Doctors don’t know the exact cause of type 1 diabetes, but a new study shows that childhood trauma is linked to an increased risk of developing type 1 diabetes. Researchers polled over 10,000 Swedish families and discovered that children who had experienced a trauma were nearly three times more likely to develop type 1 diabetes. Scientists questioned families about the occurrence of childhood stressors like divorce, illness or a death in the family. Researchers questioned families in southeast Sweden with children born between October 1997 and September 1999.
Dr. Johnny Ludvigsson, coauthor of the study, said that he’s not surprised by the results because of the “connections between the brain and immune system.” Doctors believe type 1 diabetes could be caused by genetics or environmental factors, like exposure to a virus. Type 1 diabetes develops when the body’s immune system starts destroying insulin-producing (islet) cells in the pancreas. After many islet cells are destroys, the body produces little to no insulin.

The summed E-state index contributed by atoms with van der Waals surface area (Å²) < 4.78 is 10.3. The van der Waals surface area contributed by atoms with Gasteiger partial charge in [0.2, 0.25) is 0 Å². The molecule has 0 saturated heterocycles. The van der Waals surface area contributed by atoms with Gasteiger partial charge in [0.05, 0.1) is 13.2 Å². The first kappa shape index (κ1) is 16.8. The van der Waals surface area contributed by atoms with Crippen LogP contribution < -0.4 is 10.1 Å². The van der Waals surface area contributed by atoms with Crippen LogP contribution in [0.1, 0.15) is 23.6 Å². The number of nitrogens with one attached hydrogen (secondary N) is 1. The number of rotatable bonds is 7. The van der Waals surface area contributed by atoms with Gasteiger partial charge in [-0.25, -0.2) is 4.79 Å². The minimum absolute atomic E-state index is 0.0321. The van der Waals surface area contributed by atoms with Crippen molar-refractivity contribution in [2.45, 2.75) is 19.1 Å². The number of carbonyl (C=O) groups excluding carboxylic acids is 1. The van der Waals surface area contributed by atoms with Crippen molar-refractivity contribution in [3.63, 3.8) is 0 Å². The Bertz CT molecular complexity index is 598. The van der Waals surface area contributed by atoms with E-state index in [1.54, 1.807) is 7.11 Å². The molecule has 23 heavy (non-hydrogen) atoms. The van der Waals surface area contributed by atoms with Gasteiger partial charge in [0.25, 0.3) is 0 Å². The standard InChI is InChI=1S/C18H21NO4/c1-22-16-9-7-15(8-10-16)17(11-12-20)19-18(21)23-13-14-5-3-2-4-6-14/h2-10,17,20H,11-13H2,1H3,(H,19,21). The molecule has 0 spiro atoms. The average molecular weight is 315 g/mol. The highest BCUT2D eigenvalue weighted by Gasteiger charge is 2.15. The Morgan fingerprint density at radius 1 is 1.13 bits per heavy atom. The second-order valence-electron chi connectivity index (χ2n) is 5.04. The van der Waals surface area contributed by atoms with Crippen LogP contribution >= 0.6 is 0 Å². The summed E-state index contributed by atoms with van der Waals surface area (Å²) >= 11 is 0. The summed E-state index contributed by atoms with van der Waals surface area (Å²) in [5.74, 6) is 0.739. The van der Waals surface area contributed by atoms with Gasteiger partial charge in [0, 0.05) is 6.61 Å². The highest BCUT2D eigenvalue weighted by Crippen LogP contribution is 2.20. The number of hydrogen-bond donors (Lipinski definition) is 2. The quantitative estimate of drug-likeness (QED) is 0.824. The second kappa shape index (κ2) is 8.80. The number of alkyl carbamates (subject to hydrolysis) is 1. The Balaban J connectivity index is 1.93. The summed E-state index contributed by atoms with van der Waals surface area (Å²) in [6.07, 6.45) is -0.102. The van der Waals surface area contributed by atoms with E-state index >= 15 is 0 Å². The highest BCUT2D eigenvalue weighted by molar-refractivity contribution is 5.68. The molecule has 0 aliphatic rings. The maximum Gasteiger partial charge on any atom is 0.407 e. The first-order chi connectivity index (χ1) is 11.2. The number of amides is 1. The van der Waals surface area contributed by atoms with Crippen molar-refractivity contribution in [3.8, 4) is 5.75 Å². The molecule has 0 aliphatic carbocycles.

Although this study shows a link between a stressful childhood event and an increased risk of type 1 diabetes, it doesn’t prove that those events cause type 1 diabetes. Dr. David Marrero, president of health care and education at the American Diabetes Association, says that although you can’t say a childhood trauma was the direct result of your child developing diabetes, it’s worth making an effort to avoid exposing children to high stress events. Encouraging children to eat right and exercise frequently is also an important step in preventing type 2 diabetes.